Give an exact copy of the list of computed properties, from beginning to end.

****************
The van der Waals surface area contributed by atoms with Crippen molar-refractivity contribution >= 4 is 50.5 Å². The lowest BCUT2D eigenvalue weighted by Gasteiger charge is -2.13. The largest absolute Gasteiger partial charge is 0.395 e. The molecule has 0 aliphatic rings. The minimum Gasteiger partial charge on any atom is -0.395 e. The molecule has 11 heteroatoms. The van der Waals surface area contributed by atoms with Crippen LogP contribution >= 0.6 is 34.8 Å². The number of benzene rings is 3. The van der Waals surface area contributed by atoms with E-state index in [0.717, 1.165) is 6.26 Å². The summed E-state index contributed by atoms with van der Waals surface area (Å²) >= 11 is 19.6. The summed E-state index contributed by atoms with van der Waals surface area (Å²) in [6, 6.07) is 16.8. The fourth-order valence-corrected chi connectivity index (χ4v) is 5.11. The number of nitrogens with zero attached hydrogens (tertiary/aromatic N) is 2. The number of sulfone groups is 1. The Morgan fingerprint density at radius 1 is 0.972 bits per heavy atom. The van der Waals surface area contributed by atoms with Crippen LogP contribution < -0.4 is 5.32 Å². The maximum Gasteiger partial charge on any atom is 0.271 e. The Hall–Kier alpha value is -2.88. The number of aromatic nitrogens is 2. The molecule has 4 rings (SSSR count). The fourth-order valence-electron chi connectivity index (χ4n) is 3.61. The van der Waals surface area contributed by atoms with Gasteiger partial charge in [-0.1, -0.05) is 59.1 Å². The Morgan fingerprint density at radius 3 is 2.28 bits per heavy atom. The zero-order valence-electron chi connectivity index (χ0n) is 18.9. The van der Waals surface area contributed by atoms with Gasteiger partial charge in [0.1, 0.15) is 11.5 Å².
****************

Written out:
The van der Waals surface area contributed by atoms with Crippen molar-refractivity contribution >= 4 is 50.5 Å². The lowest BCUT2D eigenvalue weighted by Gasteiger charge is -2.13. The largest absolute Gasteiger partial charge is 0.395 e. The molecule has 0 aliphatic rings. The minimum Gasteiger partial charge on any atom is -0.395 e. The molecule has 11 heteroatoms. The van der Waals surface area contributed by atoms with Crippen LogP contribution >= 0.6 is 34.8 Å². The number of benzene rings is 3. The van der Waals surface area contributed by atoms with E-state index in [0.717, 1.165) is 6.26 Å². The summed E-state index contributed by atoms with van der Waals surface area (Å²) >= 11 is 19.6. The summed E-state index contributed by atoms with van der Waals surface area (Å²) in [6, 6.07) is 16.8. The fourth-order valence-corrected chi connectivity index (χ4v) is 5.11. The number of nitrogens with zero attached hydrogens (tertiary/aromatic N) is 2. The number of sulfone groups is 1. The Morgan fingerprint density at radius 1 is 0.972 bits per heavy atom. The van der Waals surface area contributed by atoms with Crippen LogP contribution < -0.4 is 5.32 Å². The maximum Gasteiger partial charge on any atom is 0.271 e. The Hall–Kier alpha value is -2.88. The number of aromatic nitrogens is 2. The molecule has 4 rings (SSSR count). The fourth-order valence-electron chi connectivity index (χ4n) is 3.61. The van der Waals surface area contributed by atoms with Gasteiger partial charge in [-0.1, -0.05) is 59.1 Å². The Morgan fingerprint density at radius 3 is 2.28 bits per heavy atom. The zero-order valence-electron chi connectivity index (χ0n) is 18.9. The van der Waals surface area contributed by atoms with Gasteiger partial charge in [0.1, 0.15) is 11.5 Å².